Clinical Orthopaedics and Related Research

, Volume 467, Issue 4, pp 1101–1102

Editorial: The Association of Bone and Joint Surgeons, Orthopaedia, and You

  • Bert J. Thomas
  • Richard A. Brand
  • Joseph Bernstein
  • Christian Veillette
Open AccessEditorial

DOI: 10.1007/s11999-009-0715-z

Cite this article as:
Thomas, B.J., Brand, R.A., Bernstein, J. et al. Clin Orthop Relat Res (2009) 467: 1101. doi:10.1007/s11999-009-0715-z

The Association

The Association of Bone and Joint Surgeons might be the most important orthopaedic organization you never heard of. The Association was formed in 1947 to advance the science and practice of orthopaedic surgery. For more than 60 years, it has promoted the creation, evaluation, and dissemination of new knowledge and facilitated interaction among orthopaedic surgeons. In 1953, it launched the publication you are now reading, Clinical Orthopaedics and Related Research. The Association also sponsors the annual ABJS Carl T. Brighton workshop and research prizes named after Nicolas Andry and Marshall Urist. There are currently 85 active members of the Association. Most hold academic appointments around the country; all, without exception, are committed to the Association’s mission of creating, evaluating, and disseminating new knowledge.

We trust you know of the Association’s current work. We are writing now to introduce its project for the future: Orthopaedia.


In keeping with its mission of creating, evaluating, and disseminating new knowledge, the Association has launched a new Web site, The name Orthopaedia reflects “Orthopaedic Encyclopaedia.” The name Orthopaedia also echoes the title of Andry’s classic text, the eponymous book of orthopaedics. We think of Orthopaedia as a collaborative orthopaedic knowledge-base: a wiki with the capacity for social networking, blogging, resource sharing, and research collaboration, among other functions.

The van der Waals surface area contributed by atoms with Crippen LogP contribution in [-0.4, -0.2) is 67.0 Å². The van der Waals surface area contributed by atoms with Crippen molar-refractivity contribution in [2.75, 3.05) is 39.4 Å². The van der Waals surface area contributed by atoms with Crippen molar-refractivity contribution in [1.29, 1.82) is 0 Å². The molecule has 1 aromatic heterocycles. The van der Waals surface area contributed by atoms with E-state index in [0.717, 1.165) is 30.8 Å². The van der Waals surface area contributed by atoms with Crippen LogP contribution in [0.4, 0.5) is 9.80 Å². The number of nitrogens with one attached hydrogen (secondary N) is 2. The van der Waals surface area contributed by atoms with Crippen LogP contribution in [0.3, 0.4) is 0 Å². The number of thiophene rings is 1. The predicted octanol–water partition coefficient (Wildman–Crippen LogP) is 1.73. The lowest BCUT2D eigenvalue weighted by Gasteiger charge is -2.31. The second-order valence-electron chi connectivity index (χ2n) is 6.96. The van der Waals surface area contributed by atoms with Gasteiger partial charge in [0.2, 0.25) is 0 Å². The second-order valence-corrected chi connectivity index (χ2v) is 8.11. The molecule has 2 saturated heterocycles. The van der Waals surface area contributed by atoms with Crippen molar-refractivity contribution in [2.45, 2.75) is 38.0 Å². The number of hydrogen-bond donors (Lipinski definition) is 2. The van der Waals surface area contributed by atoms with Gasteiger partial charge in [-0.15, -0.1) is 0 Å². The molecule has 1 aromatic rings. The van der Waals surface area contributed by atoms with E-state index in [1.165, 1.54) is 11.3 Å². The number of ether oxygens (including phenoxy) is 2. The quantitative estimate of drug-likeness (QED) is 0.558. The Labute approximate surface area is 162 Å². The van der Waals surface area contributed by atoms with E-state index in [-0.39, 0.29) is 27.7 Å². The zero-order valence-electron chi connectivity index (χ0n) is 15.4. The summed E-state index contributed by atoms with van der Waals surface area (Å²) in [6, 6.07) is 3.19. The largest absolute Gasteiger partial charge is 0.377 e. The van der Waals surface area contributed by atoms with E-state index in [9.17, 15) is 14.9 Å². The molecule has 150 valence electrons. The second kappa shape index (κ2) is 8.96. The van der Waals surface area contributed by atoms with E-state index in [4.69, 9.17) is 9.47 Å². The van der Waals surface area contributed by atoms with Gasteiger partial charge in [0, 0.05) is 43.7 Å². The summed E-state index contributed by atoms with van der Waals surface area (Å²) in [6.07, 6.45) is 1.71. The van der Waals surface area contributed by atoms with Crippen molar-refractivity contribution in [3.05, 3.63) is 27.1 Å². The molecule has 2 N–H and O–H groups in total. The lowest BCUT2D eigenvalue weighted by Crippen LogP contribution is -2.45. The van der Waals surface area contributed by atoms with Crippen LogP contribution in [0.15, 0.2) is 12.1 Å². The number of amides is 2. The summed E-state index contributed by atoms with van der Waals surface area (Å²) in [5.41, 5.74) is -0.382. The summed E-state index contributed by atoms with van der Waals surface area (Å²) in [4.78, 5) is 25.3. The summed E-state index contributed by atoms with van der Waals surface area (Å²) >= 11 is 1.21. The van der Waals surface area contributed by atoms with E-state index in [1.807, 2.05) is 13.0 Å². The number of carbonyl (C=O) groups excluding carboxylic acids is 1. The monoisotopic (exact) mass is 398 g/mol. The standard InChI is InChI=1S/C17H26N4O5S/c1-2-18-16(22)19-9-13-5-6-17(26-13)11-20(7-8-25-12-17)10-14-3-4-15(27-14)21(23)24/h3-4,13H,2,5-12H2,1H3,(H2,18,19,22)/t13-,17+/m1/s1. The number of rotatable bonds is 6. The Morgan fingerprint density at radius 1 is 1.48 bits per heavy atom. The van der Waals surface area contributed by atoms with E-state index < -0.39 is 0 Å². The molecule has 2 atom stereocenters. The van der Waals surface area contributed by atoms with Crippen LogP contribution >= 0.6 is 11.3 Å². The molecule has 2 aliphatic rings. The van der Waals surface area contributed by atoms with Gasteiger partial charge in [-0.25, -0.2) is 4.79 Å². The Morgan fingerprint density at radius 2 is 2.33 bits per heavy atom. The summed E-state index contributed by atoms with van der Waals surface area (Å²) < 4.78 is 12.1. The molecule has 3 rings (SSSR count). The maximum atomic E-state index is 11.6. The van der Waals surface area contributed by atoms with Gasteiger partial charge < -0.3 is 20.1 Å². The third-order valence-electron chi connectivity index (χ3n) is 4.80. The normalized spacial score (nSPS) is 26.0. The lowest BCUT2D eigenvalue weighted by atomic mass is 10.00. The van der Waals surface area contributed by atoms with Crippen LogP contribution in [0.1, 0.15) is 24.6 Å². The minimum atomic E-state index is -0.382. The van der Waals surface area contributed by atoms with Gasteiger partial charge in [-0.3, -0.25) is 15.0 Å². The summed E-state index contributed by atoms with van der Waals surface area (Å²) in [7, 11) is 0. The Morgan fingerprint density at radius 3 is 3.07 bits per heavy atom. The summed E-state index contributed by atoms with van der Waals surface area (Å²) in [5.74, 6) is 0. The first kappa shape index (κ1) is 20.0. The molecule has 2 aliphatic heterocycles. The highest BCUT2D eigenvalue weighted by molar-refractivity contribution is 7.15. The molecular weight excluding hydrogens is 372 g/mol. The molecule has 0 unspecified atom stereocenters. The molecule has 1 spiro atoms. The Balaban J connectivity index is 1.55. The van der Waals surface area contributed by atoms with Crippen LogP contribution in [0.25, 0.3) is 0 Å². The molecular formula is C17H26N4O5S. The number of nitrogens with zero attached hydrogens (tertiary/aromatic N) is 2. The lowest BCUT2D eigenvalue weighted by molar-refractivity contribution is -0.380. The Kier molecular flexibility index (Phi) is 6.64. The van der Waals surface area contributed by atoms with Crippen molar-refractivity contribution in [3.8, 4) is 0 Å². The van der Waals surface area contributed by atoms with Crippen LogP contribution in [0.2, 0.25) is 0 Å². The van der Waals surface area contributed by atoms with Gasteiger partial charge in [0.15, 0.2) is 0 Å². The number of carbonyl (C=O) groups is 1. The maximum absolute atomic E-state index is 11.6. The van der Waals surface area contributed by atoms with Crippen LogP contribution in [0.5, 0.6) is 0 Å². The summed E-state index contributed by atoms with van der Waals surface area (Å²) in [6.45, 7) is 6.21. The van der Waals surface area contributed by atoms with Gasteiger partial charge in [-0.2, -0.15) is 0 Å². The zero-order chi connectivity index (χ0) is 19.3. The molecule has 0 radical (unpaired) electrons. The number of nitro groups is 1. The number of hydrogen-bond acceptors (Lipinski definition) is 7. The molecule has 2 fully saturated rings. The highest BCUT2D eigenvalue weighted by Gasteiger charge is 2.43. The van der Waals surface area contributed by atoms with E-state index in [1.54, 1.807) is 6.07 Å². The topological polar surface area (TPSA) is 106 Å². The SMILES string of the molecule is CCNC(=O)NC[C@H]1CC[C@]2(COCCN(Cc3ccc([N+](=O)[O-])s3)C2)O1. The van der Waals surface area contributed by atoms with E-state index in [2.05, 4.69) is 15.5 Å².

A wiki is a Web site that allows visitors to add, remove, and edit its content. Howard G. “Ward” Cunningham developed the first wiki in 1995, but only recently have wikis proliferated. The most famous wiki is Wikipedia, the online encyclopedia and home to millions of reader-written articles. As a wiki, Orthopaedia sustains a “living textbook” of orthopaedic surgery and musculoskeletal medicine—a reference work under constant revision and improvement. The pages of this living text are subject to modification, but more importantly, readers can post entirely new entries, expanding the table of contents as our knowledge grows.

Pages on Orthopaedia can be read by any visitor, but to help ensure quality, posting (and revising) material is limited to members. Membership, in turn, is open to all physicians, scientists, medical students, and teachers around the world with an interest in musculoskeletal health.

On Orthopaedia, all contributions—additions, deletions and editorial changes—are attributed to the contributor. Signing one’s words should limit the outlandish or offensive: with no cloak of anonymity, self-restraint should reign. Moreover, signatures identify the source of information for readers, who then can credit (or discount) what they read accordingly.

Social Networking

Orthopaedia community members are granted their own home pages: personal space to post information about themselves. (If the living text on Orthopaedia can be considered a musculoskeletal Wikipedia, these personal spaces and the social networking capabilities they offer represent our version of Facebook.) The data posted in these pages will of course enlighten readers about authors’ credentials but also will inform the world at large about members and their accomplishments.